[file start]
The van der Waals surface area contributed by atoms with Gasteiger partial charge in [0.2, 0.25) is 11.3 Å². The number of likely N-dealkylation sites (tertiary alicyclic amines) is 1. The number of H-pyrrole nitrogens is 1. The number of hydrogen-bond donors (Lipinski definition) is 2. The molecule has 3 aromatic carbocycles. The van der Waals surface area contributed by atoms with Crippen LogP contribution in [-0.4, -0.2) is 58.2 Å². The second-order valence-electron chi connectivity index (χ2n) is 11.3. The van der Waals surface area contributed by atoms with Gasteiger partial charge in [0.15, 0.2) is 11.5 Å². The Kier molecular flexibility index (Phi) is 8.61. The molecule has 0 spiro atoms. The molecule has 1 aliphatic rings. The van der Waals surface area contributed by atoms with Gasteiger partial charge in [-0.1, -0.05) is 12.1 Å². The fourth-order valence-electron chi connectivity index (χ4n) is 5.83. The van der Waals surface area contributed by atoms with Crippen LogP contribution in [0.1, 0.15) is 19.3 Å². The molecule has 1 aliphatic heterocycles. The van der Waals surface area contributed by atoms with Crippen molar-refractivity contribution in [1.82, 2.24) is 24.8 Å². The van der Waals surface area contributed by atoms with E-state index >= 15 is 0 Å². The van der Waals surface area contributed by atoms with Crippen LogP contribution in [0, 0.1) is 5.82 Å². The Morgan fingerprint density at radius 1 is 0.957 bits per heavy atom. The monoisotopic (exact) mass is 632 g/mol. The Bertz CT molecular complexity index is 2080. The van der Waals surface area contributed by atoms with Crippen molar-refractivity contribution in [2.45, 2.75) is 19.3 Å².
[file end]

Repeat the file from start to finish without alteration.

The van der Waals surface area contributed by atoms with Gasteiger partial charge in [0.2, 0.25) is 11.3 Å². The number of likely N-dealkylation sites (tertiary alicyclic amines) is 1. The number of H-pyrrole nitrogens is 1. The number of hydrogen-bond donors (Lipinski definition) is 2. The molecule has 3 aromatic carbocycles. The van der Waals surface area contributed by atoms with Crippen LogP contribution in [-0.4, -0.2) is 58.2 Å². The second-order valence-electron chi connectivity index (χ2n) is 11.3. The van der Waals surface area contributed by atoms with Gasteiger partial charge in [0.15, 0.2) is 11.5 Å². The Kier molecular flexibility index (Phi) is 8.61. The molecule has 0 spiro atoms. The molecule has 1 aliphatic rings. The van der Waals surface area contributed by atoms with Gasteiger partial charge in [-0.1, -0.05) is 12.1 Å². The fourth-order valence-electron chi connectivity index (χ4n) is 5.83. The van der Waals surface area contributed by atoms with Crippen LogP contribution in [0.1, 0.15) is 19.3 Å². The molecule has 1 aliphatic heterocycles. The van der Waals surface area contributed by atoms with Crippen molar-refractivity contribution in [1.82, 2.24) is 24.8 Å². The van der Waals surface area contributed by atoms with E-state index >= 15 is 0 Å². The van der Waals surface area contributed by atoms with Crippen LogP contribution in [0, 0.1) is 5.82 Å². The Morgan fingerprint density at radius 1 is 0.957 bits per heavy atom. The monoisotopic (exact) mass is 632 g/mol. The Bertz CT molecular complexity index is 2080. The van der Waals surface area contributed by atoms with Crippen molar-refractivity contribution in [2.45, 2.75) is 19.3 Å².